Downtown Austin is really the birthplace of Texas -- the first Texas settlements were in Austin, and downtown Austin still operates on the original grid plan of the city from the 1800s. Therefore, the area is steeped in history -- the Austin Public Library serves as the Austin History Center, and is the source of information on Austin from its founding in 1839. Downtown also boasts numerous museums, like the Austin Museum of Art and the Austin Children's Museum.
Downtown Austin is composed of the city's business district and is home to the majority of Austin's government buildings -- the Capitol and the Governor's Mansion are popular sites. But unlike the downtown areas of some cities, downtown Austin isn't dead once the businesspeople head home after work. The area only gets livelier: Sixth Street teems with a young, rowdy crowd filtering in and out of the many bars and nightclubs in the area, especially on the weekends. A tamer scene can be found at the restaurants on the street and some of the higher-end bars and lounges. During the day, crowds tend to enjoy the air-conditioning in the art galleries and shops in SoCo. Those looking for more of an outdoor adventure can head to the Lady Bird Lake and Hike and Bike Trail. The majority of the lake prohibits motored water sports, meaning that the lake is pristine, and visitors can kayak, sail, and canoe. The 10-mile Hike and Bike Trail is a shady, green area for walking, running, and hiking.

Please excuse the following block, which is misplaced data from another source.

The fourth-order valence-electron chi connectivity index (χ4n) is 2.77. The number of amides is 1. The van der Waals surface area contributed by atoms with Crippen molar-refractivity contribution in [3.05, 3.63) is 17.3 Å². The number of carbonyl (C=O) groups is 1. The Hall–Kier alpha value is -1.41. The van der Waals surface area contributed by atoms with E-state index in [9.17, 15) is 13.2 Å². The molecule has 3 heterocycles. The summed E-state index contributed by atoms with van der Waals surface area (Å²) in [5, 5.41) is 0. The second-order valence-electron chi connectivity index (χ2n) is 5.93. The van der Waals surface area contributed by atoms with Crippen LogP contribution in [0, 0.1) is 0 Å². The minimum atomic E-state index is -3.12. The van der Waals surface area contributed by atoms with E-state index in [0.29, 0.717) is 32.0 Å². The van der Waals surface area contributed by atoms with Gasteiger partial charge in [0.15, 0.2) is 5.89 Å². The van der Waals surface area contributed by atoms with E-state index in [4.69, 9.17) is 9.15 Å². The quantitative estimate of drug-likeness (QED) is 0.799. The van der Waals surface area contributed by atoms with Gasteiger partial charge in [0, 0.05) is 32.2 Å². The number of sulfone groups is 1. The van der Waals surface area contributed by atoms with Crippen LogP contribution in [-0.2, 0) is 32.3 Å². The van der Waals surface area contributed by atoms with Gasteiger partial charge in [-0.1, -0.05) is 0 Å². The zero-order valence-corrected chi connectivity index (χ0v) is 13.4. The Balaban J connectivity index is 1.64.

Those prepared (and excited) for wild, rowdy nights may want to stay near Sixth Street, where downtown's nightlife is centered. Business travelers may consider hotels in downtown's business district, near the Capitol, while avid shoppers may want to check out the SoCo area.
120 V, 60 Hz
15-20% at restaurants